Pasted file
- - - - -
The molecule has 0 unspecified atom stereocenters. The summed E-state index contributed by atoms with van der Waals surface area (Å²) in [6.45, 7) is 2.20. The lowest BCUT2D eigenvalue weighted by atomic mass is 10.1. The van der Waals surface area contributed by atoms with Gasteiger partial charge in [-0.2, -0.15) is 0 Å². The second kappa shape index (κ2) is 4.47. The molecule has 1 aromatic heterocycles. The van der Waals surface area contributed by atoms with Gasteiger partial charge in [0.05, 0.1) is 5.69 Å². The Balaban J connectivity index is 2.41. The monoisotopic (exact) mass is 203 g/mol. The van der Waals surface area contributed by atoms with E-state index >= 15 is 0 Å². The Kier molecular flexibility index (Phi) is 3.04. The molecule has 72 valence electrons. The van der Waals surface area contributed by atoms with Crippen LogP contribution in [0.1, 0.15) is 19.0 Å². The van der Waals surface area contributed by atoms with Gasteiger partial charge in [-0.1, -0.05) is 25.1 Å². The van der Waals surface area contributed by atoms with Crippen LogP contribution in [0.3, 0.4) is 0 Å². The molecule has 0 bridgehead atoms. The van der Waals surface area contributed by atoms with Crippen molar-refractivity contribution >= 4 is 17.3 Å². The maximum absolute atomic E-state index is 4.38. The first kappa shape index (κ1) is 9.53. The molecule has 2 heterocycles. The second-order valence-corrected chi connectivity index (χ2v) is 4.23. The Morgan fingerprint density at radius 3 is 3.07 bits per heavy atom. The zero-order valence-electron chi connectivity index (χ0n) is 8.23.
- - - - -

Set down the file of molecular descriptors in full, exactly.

The molecule has 0 unspecified atom stereocenters. The summed E-state index contributed by atoms with van der Waals surface area (Å²) in [6.45, 7) is 2.20. The lowest BCUT2D eigenvalue weighted by atomic mass is 10.1. The van der Waals surface area contributed by atoms with Gasteiger partial charge in [-0.2, -0.15) is 0 Å². The second kappa shape index (κ2) is 4.47. The molecule has 1 aromatic heterocycles. The van der Waals surface area contributed by atoms with Gasteiger partial charge in [0.05, 0.1) is 5.69 Å². The Balaban J connectivity index is 2.41. The monoisotopic (exact) mass is 203 g/mol. The van der Waals surface area contributed by atoms with E-state index >= 15 is 0 Å². The Kier molecular flexibility index (Phi) is 3.04. The molecule has 72 valence electrons. The van der Waals surface area contributed by atoms with Crippen LogP contribution in [0.1, 0.15) is 19.0 Å². The van der Waals surface area contributed by atoms with Gasteiger partial charge in [-0.1, -0.05) is 25.1 Å². The van der Waals surface area contributed by atoms with Crippen LogP contribution in [0.3, 0.4) is 0 Å². The molecule has 0 bridgehead atoms. The van der Waals surface area contributed by atoms with Crippen molar-refractivity contribution >= 4 is 17.3 Å². The maximum absolute atomic E-state index is 4.38. The first kappa shape index (κ1) is 9.53. The molecule has 2 heterocycles. The second-order valence-corrected chi connectivity index (χ2v) is 4.23. The Morgan fingerprint density at radius 3 is 3.07 bits per heavy atom. The zero-order valence-electron chi connectivity index (χ0n) is 8.23.